Retrospective clinical case series.
To study the role of magnetic resonance neurography (MRN) of the lumbosacral plexus in management of patients with failed back surgery syndrome (FBSS).
FBSS is one of the major problems in health care, affecting up to 40% of patients after spine surgery. To date, no imaging modality has been used to effectively classify nerve compression, because nerve injuries are challenging to detect on conventional lumbar spine magnetic resonance imaging (MRI). To our knowledge, no previous studies have addressed the use of MRN in FBSS or compared it to lumbar spine MRI.
From 203 consecutive 3 T MRN studies of lumbosacral plexus in 1 year, 12% (25/203) presented as FBSS. Demographic data, number of previous lumbar MRIs and their findings, MRN findings, interval between MRI and MRN, pre-and post-MRN diagnosis, pain levels, and treatments were recorded. Changes in diagnosis, treatment, and outcomes after MRN were determined.
The final sample of 25 patients had a mean age 62 ± 15 and male to female ratio 1:1.08. Approximately 88% (22/25) had previous lumbar MRI, of which 27% had 3 or more. Most common imaging findings were neuroforaminal stenosis 22.6% (7/31) on MRI and neuropathy 22.9% (19/83) on MRN. Mean interval between MRI and MRN was 13.9 ± 28.3 months. Lumbar MRIs were inconclusive in 36% (8/22). MRN detected 63% (52/83) more findings and changed the diagnosis and treatment in 12% and 48% of FBSS cases, respectively. Favorable outcomes were recorded in 40% to 67% of patients following MRN-guided treatments.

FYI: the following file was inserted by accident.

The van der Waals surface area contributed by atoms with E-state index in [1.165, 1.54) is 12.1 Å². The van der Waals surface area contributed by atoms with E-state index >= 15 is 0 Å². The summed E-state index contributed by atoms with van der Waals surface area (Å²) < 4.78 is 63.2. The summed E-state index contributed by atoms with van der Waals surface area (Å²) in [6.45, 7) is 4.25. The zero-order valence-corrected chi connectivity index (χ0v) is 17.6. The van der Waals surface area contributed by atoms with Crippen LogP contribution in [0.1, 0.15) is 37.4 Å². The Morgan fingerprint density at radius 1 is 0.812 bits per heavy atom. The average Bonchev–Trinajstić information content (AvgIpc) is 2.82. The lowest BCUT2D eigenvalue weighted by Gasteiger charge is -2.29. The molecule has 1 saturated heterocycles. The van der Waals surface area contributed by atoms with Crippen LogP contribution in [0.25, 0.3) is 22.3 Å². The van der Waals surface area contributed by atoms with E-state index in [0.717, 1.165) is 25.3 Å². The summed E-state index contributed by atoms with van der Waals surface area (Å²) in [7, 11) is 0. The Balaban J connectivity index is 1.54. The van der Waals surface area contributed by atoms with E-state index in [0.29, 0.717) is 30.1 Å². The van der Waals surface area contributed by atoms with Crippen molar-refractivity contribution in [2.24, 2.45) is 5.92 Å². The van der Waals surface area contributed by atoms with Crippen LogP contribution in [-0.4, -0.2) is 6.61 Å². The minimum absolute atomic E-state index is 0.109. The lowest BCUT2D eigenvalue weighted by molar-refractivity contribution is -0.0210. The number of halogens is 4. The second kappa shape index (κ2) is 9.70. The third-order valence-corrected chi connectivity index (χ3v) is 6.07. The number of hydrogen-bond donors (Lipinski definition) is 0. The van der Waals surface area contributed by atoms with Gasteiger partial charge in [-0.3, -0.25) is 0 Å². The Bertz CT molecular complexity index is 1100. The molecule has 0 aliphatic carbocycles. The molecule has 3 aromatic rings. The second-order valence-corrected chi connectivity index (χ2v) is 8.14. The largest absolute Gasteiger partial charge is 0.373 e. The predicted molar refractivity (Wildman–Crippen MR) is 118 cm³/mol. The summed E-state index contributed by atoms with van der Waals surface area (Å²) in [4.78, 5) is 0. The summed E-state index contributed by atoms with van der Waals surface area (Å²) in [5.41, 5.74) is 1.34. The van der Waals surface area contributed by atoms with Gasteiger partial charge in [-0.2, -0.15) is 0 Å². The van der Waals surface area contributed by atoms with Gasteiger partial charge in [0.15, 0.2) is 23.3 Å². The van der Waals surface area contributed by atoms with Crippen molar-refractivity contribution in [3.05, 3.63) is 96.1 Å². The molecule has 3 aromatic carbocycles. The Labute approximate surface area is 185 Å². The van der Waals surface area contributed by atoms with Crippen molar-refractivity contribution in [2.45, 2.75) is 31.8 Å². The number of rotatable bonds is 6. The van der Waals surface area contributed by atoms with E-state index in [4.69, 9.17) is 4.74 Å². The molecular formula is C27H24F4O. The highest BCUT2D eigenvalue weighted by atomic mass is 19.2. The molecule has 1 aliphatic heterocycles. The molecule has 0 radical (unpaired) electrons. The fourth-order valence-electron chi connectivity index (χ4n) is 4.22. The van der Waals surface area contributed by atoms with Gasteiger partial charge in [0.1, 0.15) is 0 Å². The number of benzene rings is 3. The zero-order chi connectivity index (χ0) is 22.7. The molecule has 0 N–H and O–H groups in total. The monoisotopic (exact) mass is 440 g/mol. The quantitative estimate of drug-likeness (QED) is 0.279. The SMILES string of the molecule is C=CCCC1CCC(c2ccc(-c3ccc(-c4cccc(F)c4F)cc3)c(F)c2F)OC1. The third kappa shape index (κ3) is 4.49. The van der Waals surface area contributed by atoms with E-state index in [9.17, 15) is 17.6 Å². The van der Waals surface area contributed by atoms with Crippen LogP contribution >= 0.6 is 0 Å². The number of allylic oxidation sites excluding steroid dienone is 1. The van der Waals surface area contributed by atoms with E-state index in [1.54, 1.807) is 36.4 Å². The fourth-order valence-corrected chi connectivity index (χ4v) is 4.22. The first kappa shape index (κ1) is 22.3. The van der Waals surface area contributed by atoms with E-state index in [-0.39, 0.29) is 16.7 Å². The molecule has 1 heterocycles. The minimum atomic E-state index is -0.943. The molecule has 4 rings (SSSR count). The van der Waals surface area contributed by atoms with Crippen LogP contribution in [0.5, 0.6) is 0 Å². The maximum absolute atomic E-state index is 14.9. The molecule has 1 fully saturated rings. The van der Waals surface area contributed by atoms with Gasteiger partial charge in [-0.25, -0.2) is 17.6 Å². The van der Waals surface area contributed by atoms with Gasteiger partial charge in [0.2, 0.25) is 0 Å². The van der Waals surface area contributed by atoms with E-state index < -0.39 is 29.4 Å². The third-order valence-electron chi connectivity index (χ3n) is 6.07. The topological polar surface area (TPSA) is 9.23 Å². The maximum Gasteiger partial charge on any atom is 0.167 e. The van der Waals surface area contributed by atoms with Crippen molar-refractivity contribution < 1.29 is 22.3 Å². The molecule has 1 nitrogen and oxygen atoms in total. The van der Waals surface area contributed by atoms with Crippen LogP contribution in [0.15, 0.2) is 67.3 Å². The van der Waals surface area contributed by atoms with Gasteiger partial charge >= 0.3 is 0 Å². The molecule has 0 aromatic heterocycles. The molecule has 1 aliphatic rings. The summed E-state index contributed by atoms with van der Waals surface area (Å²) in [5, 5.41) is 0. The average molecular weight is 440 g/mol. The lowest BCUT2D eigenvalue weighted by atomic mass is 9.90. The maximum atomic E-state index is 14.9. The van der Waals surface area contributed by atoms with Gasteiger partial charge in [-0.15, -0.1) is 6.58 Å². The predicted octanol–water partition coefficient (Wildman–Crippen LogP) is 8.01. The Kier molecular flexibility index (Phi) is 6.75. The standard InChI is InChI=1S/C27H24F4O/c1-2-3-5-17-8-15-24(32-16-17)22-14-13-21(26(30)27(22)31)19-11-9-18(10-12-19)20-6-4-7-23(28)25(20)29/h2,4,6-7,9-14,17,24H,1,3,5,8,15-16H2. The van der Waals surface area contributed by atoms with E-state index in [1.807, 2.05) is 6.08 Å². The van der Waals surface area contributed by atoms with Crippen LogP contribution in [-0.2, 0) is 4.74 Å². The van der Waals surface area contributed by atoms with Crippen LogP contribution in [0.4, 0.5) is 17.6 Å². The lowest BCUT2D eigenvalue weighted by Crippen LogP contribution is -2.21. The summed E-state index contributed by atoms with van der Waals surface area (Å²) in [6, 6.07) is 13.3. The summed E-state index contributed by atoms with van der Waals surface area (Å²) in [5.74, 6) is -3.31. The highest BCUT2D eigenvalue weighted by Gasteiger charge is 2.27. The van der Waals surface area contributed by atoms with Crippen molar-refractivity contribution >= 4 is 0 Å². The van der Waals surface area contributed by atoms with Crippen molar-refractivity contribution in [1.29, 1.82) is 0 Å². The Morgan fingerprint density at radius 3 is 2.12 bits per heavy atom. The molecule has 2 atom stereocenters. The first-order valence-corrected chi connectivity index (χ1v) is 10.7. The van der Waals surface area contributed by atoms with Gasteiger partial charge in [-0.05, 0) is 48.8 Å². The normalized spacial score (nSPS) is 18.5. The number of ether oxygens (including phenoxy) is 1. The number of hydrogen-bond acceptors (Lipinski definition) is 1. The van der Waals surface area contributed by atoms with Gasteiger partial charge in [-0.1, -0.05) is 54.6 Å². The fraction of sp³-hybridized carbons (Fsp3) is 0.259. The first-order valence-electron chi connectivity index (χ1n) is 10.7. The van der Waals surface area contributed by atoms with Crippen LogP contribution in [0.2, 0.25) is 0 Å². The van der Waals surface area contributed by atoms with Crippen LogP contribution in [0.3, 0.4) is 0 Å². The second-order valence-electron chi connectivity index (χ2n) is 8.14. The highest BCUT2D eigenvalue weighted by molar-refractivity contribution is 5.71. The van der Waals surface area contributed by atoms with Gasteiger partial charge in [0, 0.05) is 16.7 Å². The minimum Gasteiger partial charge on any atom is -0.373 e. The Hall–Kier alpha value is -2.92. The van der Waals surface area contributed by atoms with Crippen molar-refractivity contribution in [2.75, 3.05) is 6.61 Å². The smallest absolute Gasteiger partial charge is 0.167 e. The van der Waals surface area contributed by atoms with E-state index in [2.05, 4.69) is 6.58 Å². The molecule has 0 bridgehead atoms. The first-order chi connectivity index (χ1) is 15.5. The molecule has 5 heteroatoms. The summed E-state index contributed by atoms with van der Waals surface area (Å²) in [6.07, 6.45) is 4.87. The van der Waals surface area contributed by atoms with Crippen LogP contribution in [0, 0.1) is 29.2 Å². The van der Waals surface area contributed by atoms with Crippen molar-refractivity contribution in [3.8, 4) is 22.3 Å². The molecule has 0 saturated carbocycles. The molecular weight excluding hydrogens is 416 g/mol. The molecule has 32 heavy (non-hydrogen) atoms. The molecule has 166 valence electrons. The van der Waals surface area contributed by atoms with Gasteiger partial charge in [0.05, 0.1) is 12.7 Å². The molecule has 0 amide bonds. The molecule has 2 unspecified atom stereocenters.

FBSS is a complex problem and MRN of lumbosacral plexus impacts its management by better directing source of symptoms.
Level of Evidence: 4
∗Department of Radiology, UT Southwestern Medical Center, Dallas, TX
†Department of Radiology, Faculty of Medicine, Zagazig University, Zagazig, Egypt
‡Orthopedic Surgery, UT Southwestern Medical Center, Dallas, TX.
Address correspondence and reprint requests to Avneesh Chhabra, MD, Associate Professor of Radiology and Orthopedic Surgery, Division Chief, Musculoskeletal Radiology, UT Southwestern Medical Center, 5323 Harry Hines Blvd, Dallas, TX 75390-9178; E-mail: firstname.lastname@example.org
Received 14 June, 2017
Revised 14 September, 2017
Accepted 26 September, 2017
The manuscript submitted does not contain information about medical device(s)/drug(s).
No funds were received in support of this work.
Relevant financial activities outside the submitted work: consultancy, royalties.